In 2018, I was privileged to receive an invitation to provide a political overview at the Agbiz annual general meeting. Part of my input focused on the need to keep South Africa’s agriculture sector competitive and for agricultural players to take the lead initiating transformation projects, instead of waiting for the state to do it for them.
However, ensuring that the entire agriculture sector remained competitive was not only the responsibility of agricultural entrepreneurs, but also that of policymakers, who need to create an enabling political environment.
Little did I know I shared interest in competitiveness with a member of the audience, Prof Johan van Rooyen of the Bureau for Food and Agricultural Policy at Stellenbosch University. He appreciated my interest and we exchanged notes. He suggested that there should more discussions about competitiveness among agricultural players, including policymakers.
Van Rooyen had led a team of researchers, including masters and doctoral students to develop the agricultural competiveness analysis. They developed a paper that traced the concept of competitiveness to a number of economists, including Adam Smith, who emphasised natural endowments. David Ricardo focused on comparative advantage. Raymond Vernon focused on product-cycle theory.
But the most influential of all is Michael Porter who, signaling a fundamental departure from Smith, emphasised “strategic choices”, not “natural endowments” as a creator of wealth. The idea that it is “strategic choices” that result in wealth, not necessarily natural endowment, is indeed compelling.
One can think of wealthy countries with neither mineral resources nor agricultural land. South Africa, however, has both. With well-calculated strategic choice, we should be among the wealthiest countries in the world with higher levels of income per capita and low-income inequality.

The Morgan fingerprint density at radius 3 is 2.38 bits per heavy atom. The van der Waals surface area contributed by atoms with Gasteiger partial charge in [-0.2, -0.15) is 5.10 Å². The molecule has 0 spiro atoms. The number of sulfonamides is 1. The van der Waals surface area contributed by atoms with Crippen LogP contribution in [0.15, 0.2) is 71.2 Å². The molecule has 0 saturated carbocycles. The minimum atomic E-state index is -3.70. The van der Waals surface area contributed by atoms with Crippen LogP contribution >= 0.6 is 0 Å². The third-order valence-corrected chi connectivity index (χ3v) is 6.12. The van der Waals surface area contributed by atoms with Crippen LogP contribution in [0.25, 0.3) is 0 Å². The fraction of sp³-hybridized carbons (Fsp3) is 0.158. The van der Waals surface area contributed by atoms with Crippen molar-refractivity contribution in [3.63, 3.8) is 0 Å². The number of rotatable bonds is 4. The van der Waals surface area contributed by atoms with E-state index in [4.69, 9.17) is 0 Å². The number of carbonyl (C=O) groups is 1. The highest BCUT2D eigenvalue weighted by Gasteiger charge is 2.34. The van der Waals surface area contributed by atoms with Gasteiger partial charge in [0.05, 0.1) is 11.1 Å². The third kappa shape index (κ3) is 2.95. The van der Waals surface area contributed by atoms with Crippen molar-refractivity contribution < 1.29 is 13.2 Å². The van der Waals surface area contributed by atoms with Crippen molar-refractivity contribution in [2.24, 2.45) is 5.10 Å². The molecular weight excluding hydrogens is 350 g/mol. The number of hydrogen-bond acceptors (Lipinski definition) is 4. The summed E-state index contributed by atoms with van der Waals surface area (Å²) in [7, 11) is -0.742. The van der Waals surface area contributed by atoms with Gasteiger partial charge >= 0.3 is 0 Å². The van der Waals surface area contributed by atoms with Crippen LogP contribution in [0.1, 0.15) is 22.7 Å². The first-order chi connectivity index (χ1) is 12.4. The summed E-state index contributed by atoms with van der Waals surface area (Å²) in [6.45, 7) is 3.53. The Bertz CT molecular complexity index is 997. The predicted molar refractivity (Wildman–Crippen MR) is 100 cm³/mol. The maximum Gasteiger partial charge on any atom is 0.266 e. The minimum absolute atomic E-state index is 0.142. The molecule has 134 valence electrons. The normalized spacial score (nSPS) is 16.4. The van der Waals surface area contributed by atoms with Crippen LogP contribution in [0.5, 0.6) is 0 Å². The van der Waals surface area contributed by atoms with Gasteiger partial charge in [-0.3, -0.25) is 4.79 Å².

However, we rank high in income inequality and are punching weigh below our weight when it comes to economic growth. Indeed, our natural endowments need to be supported by strategic choices.
Anyway, having adopted Porter’s thinking, Van Rooyen and his researchers developed quantitative analysis of agricultural competitiveness. In the grain sector, the research found South Africa has remained competitive in maize. We have been flat on barley, rye and oats and declined on wheat and rice. We have had a marginal improvement on soya beans.
Trade numbers back this up. South Africa imports soya bean and wheat, but exports maize in huge quantities. But maize being a staple, means South Africa’s competitiveness overall is such that we are self-sufficient. Overall, the competitiveness of South African agriculture, in terms of primary agriculture and agro-processing, has been going strong since 2008.
However, the researchers warned that it might be a bit nonsensical to talk about agricultural competitiveness in general. Focus on sector peculiarities and dynamics was more fruitful. This is because the agriculture sector is not a unitary system, but a sector with “complex diversity” with both collaborative and competitive relationships.
The research recommended long-term growth strategies as opposed to short-term and opportunistic behaviour among market players. It also found that competitive value chains will be the key factor in the future.
One of the most important aspects of competitiveness is the ability to create new markets and penetrate existing ones for products that are considered cost-competitive and quality competitive.
A policymaker recently told me that South Africa’s strength remains the quality of its products. If this is indeed the case, we must brag about it loudly in international trade shows and make the world realise they are purchasing quality products from us. The citrus sector seems to be doing a good job in this regard.
However, cost competitiveness will remain key in all sectors including grain. There is, therefore, a need to attract large-scale investors, scale-up research and development, secure policy certainty and enhance South Africa’s reputation on key markets.
These require concerted national unity among key players. South Africa cannot afford the kinds of divisions we have seen in the past where some lobby group badmouths the country in key markets while lobbying for their narrow interests.
Policymakers will also need to focus on the bigger picture and push for transformation in a more inclusive manner that enhances competitiveness of the various agricultural industries. When we speak of competitiveness, we should be speaking of the industry as a whole, from small-scale to large commercial enterprises. This means the parts making up the whole must be individually competitive.